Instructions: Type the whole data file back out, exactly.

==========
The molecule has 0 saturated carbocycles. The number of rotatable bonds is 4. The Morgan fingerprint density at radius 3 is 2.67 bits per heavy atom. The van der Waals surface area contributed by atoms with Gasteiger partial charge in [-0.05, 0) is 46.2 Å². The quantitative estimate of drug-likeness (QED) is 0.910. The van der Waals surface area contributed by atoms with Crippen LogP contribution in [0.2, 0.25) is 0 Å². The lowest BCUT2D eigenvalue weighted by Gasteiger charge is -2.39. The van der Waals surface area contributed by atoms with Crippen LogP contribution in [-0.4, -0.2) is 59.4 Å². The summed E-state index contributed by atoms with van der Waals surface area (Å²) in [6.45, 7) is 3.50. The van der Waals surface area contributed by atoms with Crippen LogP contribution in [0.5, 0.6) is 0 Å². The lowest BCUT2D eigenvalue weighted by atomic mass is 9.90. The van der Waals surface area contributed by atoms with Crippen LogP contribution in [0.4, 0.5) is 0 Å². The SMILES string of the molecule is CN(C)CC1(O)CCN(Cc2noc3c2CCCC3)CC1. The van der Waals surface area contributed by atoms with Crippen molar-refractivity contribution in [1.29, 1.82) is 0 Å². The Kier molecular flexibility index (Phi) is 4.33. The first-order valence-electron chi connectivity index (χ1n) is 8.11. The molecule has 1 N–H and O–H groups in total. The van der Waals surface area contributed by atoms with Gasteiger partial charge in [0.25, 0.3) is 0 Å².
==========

The molecule has 0 saturated carbocycles. The number of rotatable bonds is 4. The Morgan fingerprint density at radius 3 is 2.67 bits per heavy atom. The van der Waals surface area contributed by atoms with Gasteiger partial charge in [-0.05, 0) is 46.2 Å². The quantitative estimate of drug-likeness (QED) is 0.910. The van der Waals surface area contributed by atoms with Crippen LogP contribution in [0.2, 0.25) is 0 Å². The lowest BCUT2D eigenvalue weighted by Gasteiger charge is -2.39. The van der Waals surface area contributed by atoms with Crippen LogP contribution in [-0.4, -0.2) is 59.4 Å². The summed E-state index contributed by atoms with van der Waals surface area (Å²) in [6.45, 7) is 3.50. The van der Waals surface area contributed by atoms with Crippen LogP contribution in [0.5, 0.6) is 0 Å². The lowest BCUT2D eigenvalue weighted by atomic mass is 9.90. The van der Waals surface area contributed by atoms with Crippen LogP contribution in [0.4, 0.5) is 0 Å². The SMILES string of the molecule is CN(C)CC1(O)CCN(Cc2noc3c2CCCC3)CC1. The van der Waals surface area contributed by atoms with Crippen molar-refractivity contribution in [1.29, 1.82) is 0 Å². The Kier molecular flexibility index (Phi) is 4.33. The first-order valence-electron chi connectivity index (χ1n) is 8.11. The molecule has 1 N–H and O–H groups in total. The van der Waals surface area contributed by atoms with Gasteiger partial charge in [0.25, 0.3) is 0 Å².